By the time he crawls back to the tent and collapses into bed, it’s full dark. As he drifts off into fevered, restless sleep, Sam feels like he’s taken on every team in the Intercolonial Pyramid League all by his lonesome.
Gods know the results would’ve been very much the same.
In the days that follow Kara leaving the tent, Sam feels like he’s still asleep. There’s an almost dreamlike quality to the way his pneumonia disappears far more quickly than it came, the way he swims from one section of the encampment to the next, and the way he keeps floating in and out of people’s personal space and living quarters to ask if they had seen Kara or anyone matching her description in the company of a Skinjob with a fixed smile and glowing eyes.
A week after Kara’s disappearance, Tyrol finds him wandering in the northwest quadrant of the camp.
“There you are!” Tyrol shouts as he jogs over. “We’ve been looking all over for you. I thought they had swept you up, too.”
Sam stops and frowns at him. “‘Swept me up?’” he repeats.
Tyrol comes to halt in front of him and drops his voice low, almost as if he’s afraid that he’ll be overheard. “The Toasters are rounding up all the ex-military for one-on-one chats.”
“No. I haven’t seen any of them since they took Kara.” He suddenly narrows his focus on Tyrol, as a thought occurs. “The Skinjob that took Kara mentioned something about an interrogation cell. You think maybe—”
“Let’s hope. I mean, that’s probably it,” Tyrol quickly interrupts. “A few people in my social circle know about the Leoben models. What little information we have indicates that it’s not particularly violent. It just likes to talk a lot.”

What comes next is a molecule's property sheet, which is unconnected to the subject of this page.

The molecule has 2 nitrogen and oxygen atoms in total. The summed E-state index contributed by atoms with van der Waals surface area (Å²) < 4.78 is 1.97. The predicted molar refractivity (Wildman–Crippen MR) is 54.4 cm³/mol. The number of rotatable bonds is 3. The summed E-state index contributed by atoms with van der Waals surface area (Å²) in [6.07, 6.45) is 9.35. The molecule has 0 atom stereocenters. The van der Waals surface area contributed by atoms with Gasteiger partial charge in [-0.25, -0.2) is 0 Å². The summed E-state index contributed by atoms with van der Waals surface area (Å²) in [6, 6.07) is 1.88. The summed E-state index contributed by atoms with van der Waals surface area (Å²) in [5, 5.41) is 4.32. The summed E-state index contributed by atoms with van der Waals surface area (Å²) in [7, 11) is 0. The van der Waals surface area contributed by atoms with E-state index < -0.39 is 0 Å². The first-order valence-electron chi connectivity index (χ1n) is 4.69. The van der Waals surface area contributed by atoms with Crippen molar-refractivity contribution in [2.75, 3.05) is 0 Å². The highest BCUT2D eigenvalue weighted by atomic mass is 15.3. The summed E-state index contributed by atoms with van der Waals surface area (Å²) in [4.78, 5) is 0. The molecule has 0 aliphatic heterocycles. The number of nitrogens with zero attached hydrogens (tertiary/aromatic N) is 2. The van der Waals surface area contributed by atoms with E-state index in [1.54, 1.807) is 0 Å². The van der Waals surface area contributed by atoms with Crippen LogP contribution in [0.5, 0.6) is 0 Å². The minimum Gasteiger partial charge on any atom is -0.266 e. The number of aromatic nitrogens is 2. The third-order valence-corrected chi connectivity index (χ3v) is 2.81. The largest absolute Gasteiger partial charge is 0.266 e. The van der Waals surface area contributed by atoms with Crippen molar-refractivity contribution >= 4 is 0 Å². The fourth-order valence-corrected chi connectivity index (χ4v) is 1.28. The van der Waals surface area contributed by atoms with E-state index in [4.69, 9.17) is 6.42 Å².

Sam rolls his eyes. That is an awfully charitable way of putting it.
Tyrol coughs a half-laugh, almost as if he can read Sam’s mind.
Sam suddenly wants to slap himself. Tyrol and Cally are ex-military too, a fact he tends to forget because he didn’t get to know them until after they settled on the planet’s surface. Besides, he’d been so consumed with looking for Kara that he hadn’t even noticed the Toasters spelunking for ex-military people among the population, let alone realized that Kara’s old buddies from the service had been caught up in a dragnet.
“Did they get you already?” he asks.
Tyrol snorts. “I was one of the first ones they grabbed. I’m surprised that I was that high on the list.”
“And Cally?” Sam cautiously asks.
Tyrol scrubs a hand over his face. He looks so tired that Sam wonders just how long the Toasters held him. “They took us together. They made sure to tell us that they wouldn’t separate us because it’s pretty frakking obvious that Cally’s due soon.”
“Too bad the Skinjob that took Kara didn’t show the same consideration,” Sam bitterly remarks.
Tyrol’s eyes pop open and now he’s openly staring at Sam.
“What?” Sam asks.
“Aren’t you supposed to be sick?”
Sam blinks. “I feel okay.”
“You were at death’s door just last week,” Tyrol points out. “I should know. I saw you. Kara was going crazy trying to get meds. She even tried to sweet-talk Lee into sneaking a few doses out of the military stash for you, that’s how crazy she was.”
“I don’t know what happened. I know right after Kara was taken I was practically crawling around on my hands and knees looking for her. The next day,” Sam shrugs to show that he’s as mystified as Tyrol is, “I’m running from one end of the camp to the other looking for clues.”
Tyrol gives his head a hard shake. “Well, pneumonia is one of those things. It gets worse before it gets better, right? You were probably on the verge of getting better and the adrenalin kicked up the healing process.”